Ryan said...

To be fair, there are apartments in and around the Gangnam area that you can rent that don't require key money.

My wife and I rent a fairly large studio apartment (with the kitchen in a separate room) month to month, and with only 1 month bond in Yeoksam.

In fact, when we moved from Daegu to Seoul a few months ago, we were shown around by a real estate agent to see a bevy of month to month apartments available that need only 1 month's bond.

But don't get me wrong, changing a contract mid way is the pits. It's just that people wanting to live in and around the Gangnam area do have options that don't have to have anything to do with key money.

Word verification: "stops".

An Acorn in the Dog's Food said...

I noticed that Stafford mentions:

"[C]hanges won't take effect until 01 January 2010 OR when current leases run out - which ever comes first [...] those near the beginning of their contracts have almost a year before needing to make arrangements."

However, wouldn't that mean teachers in the beginning of their contract have less than three months (October 2009 - January 2010) to find housing rather than "almost a year"?

My apologies if I misread that.

Gomushin Girl said...

Actually, this could put some teachers who *do* manage to get key money scraped together in a precarious position. Say you're one of the ones at the beginning of the contract. You've started out in an apartment provided by your school, but now have to find and negotiate your own housing . . . to last you for less than a year. Getting a contract on housing for less than a year is difficult, and there are frequently problems trying to get your key money back if you choose to break the lease and leave early. Even if you give notice to your landlord that you're leaving by X date, it is extremely common for them to hold your key money until they've secured a new tenant (and thus new key money) or even as long as the end of your original contract. Now you've got three months *remaining* on your apartment after your school contract (and thus salary and housing allowance) is potentially finished, and little chance to recoup that key money in time. As I said on another website, it sounds like the district and/or schools have suddenly found something else they need that chonse and key money they've been spreading around for. Assuming they have teachers now who've taken the housing option, they've also got key money or chonse. If that's the case, it's actually costing them *more* to pay a 900,000 won allowance. So what gives?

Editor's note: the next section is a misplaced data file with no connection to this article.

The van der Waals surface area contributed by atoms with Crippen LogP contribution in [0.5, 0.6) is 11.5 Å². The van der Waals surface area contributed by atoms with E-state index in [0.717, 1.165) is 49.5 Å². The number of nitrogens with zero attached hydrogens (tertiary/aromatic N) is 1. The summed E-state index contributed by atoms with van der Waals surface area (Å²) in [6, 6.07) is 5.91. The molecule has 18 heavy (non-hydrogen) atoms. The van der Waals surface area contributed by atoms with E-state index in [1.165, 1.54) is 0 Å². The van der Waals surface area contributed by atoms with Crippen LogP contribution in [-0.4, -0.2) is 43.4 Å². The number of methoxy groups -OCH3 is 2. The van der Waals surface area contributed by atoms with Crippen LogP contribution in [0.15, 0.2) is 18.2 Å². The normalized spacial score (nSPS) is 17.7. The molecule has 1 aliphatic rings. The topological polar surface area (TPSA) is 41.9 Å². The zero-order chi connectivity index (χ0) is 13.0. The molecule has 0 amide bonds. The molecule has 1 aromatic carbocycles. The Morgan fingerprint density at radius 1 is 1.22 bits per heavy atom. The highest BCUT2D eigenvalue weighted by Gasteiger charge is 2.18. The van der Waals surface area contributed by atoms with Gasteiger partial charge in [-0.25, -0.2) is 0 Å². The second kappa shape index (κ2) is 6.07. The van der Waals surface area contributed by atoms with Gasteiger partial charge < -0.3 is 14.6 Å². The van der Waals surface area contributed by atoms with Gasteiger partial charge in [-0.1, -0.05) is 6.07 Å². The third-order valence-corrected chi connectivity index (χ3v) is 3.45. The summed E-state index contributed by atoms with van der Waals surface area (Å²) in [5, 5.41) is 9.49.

Stevie Bee said...

I think people would feel less uneasy about handing over huge amounts of key money if their visa didn't restrict them to one employer. (This might seem an irrelevancy, but bear with me...) Under the current system, there is just so much more to lose - you pay your key money (10 mil, say), you sign your contract, you get your visa. But then if some disagreement or difference of opinion or any manner of other mitigating circumstances intervenes, not only do you lose your job and your visa, but you also lose your key money. It's not so much to bear when it's just a visa that you're losing, but to ask a person to stump up millions of won from their own pocket and then set them to such bonded terms to secure its safe return ups the ante to the point where I certainly wouldn't be willing to bet, and nor would I recommend that others take the action either (particularly not first timers).